Finally a non-fiction read this year, and a very good one. Memories of Silk and Straw is an ethnographic study by a Japanese doctor, Dr. Junichiro Saga, published in the 1980s, a decade of super affluence in Japan. He interviewed lots of elderly people who grew up in a small village about 100 miles north of Tokyo and asked them to recall life, trade, daily activities, etc in the early days of the 20th century. These days most resembled life in “old Japan,” and he wanted to record how people lived at that time. Most of those interviewed were born around 1900, and a few prior to that. He interviewed everyone from midwives to dyers to geisha to farmers. Some of the stories are astounding.
One story that really fascinated was by a man born in 1898 recalling his grandfather who was the town executioner, and prior to that worked as a huntsman for the local lord. That places part of his grandfather’s life squarely in Edo times (pre-1868). He describes his grandfather’s tremendous physical strength even into his 80s, his famous skill as a marksman, and perhaps even greater skill with an executioner’s sword.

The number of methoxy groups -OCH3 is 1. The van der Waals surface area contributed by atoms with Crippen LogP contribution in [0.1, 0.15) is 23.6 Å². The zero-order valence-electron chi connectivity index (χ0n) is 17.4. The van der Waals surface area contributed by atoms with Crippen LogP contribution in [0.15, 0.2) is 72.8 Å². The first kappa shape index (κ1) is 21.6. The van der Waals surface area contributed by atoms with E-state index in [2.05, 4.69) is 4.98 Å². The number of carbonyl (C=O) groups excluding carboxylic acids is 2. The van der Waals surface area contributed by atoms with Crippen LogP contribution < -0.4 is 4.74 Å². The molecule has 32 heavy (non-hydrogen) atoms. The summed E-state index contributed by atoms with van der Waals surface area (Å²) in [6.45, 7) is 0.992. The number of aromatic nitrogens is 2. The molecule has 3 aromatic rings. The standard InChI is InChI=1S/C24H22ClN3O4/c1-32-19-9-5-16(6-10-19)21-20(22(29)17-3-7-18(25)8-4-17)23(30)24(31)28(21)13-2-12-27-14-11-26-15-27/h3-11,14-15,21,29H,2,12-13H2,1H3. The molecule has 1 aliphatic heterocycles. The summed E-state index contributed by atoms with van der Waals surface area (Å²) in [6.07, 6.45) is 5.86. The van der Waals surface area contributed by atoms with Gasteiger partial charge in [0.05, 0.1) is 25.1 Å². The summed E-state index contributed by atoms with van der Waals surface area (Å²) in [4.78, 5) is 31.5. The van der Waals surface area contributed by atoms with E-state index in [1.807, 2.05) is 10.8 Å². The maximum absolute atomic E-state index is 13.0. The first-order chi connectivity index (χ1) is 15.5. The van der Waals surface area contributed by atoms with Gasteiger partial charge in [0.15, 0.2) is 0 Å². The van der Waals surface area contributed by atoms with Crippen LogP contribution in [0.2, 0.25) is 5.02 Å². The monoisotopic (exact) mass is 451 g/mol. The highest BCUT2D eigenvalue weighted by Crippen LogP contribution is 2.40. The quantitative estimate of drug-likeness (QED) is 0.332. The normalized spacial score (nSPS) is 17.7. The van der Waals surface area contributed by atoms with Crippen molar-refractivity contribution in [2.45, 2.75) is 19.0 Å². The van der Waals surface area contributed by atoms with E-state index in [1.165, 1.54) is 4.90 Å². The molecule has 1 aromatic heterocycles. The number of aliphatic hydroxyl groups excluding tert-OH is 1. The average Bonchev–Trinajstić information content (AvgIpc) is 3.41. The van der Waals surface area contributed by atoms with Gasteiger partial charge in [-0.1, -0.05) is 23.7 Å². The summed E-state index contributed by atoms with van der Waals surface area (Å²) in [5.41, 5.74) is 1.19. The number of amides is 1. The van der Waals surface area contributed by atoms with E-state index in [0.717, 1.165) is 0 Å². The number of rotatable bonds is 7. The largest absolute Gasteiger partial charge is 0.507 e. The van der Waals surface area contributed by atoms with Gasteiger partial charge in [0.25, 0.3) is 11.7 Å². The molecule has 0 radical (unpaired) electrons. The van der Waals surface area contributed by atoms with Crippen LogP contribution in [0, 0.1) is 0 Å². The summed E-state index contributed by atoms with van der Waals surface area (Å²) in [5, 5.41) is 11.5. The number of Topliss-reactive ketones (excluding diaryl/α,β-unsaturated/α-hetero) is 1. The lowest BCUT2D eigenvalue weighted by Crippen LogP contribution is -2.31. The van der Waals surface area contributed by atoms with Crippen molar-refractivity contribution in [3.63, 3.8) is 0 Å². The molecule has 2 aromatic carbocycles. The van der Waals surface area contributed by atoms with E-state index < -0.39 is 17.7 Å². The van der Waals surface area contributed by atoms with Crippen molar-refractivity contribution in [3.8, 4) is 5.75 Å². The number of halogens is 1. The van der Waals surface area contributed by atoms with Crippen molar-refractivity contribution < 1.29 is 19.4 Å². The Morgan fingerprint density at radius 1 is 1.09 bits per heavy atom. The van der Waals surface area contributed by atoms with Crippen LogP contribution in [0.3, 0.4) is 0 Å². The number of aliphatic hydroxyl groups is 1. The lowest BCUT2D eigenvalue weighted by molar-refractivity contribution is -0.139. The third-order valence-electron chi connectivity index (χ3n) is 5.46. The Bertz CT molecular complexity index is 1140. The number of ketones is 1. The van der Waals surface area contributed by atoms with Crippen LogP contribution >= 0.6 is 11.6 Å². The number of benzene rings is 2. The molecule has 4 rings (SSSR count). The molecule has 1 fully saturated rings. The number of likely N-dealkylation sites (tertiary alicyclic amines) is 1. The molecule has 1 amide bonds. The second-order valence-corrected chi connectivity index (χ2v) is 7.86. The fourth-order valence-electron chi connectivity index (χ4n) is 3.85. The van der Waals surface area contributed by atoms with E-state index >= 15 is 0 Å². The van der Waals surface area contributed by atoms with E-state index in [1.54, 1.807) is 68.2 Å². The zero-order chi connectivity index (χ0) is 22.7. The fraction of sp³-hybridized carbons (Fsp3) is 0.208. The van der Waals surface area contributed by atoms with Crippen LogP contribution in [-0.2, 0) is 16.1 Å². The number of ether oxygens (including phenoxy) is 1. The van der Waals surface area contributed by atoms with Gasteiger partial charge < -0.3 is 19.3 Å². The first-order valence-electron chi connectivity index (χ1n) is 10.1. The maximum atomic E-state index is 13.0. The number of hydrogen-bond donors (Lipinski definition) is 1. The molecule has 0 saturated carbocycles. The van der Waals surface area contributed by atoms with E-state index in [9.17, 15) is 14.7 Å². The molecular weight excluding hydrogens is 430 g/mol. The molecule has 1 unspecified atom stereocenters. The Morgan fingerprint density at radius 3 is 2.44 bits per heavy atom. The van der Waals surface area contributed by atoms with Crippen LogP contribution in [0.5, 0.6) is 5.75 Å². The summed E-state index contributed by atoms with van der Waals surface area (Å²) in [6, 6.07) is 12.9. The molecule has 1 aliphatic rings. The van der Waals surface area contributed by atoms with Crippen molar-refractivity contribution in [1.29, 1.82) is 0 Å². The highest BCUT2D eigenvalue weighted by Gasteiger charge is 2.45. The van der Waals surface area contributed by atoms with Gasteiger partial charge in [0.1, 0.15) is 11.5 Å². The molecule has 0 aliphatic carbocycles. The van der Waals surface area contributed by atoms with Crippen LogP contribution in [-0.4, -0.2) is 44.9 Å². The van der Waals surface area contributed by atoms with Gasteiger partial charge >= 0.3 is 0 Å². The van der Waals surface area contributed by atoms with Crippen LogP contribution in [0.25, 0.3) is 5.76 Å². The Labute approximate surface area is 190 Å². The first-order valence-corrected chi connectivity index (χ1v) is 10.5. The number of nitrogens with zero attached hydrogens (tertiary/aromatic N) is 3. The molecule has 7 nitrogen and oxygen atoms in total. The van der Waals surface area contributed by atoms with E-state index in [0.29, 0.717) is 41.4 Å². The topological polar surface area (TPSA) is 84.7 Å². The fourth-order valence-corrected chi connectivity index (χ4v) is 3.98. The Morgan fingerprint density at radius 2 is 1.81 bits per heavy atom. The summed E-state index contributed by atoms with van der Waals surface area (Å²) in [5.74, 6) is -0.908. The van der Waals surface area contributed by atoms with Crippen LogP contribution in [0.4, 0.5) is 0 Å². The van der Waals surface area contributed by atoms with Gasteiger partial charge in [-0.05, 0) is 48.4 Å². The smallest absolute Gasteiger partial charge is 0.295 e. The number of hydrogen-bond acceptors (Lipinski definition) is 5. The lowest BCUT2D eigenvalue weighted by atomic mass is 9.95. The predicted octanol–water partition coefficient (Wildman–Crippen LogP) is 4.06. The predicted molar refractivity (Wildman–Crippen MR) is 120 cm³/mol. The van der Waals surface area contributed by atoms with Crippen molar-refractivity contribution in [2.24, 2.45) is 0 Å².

Another chapter was presented as a conversation between two geisha who had entertained—or at least been in the room—with many of the high ranking Japanese military officers of World War II. They mention everyone from Admiral Yamamoto to Lt. Genda who went on (according to them—I have not researched) to plan the attack on Pearl Harbor. It also described the hierarchy of geisha and how your rank determined where you sat and whom you entertained. They were truly witnesses of men who shaped history, but in a context completely unconsidered in history books. What remarkable tales women in this profession from any era must have been able to tell.
One of the biggest themes running through most of these stories was that of incredible hardship and deprivation. People worked SO STINKING HARD. Sometimes they would recount a day in the life and it seemed that they only slept a couple of hours a night, ate little of poor quality, and spent 18+ hours at grueling tasks like fishing, farming, etc. Some chapters focused on how local artisans did things like indigo dying, making tatami, thatching a roof, etc, many of which are lost arts now. There were troubling stories about infanticide and how it was commonly practiced (but think how hard it was to care for and feed another mouth in such poverty).
Often one of the storytellers would wind up by saying “Well there is more but I won’t trouble you with the details. Life is so much easier now, we should be grateful” or something to that ilk. I just never wanted the stories and explanations to end.
Kodansha International, 1987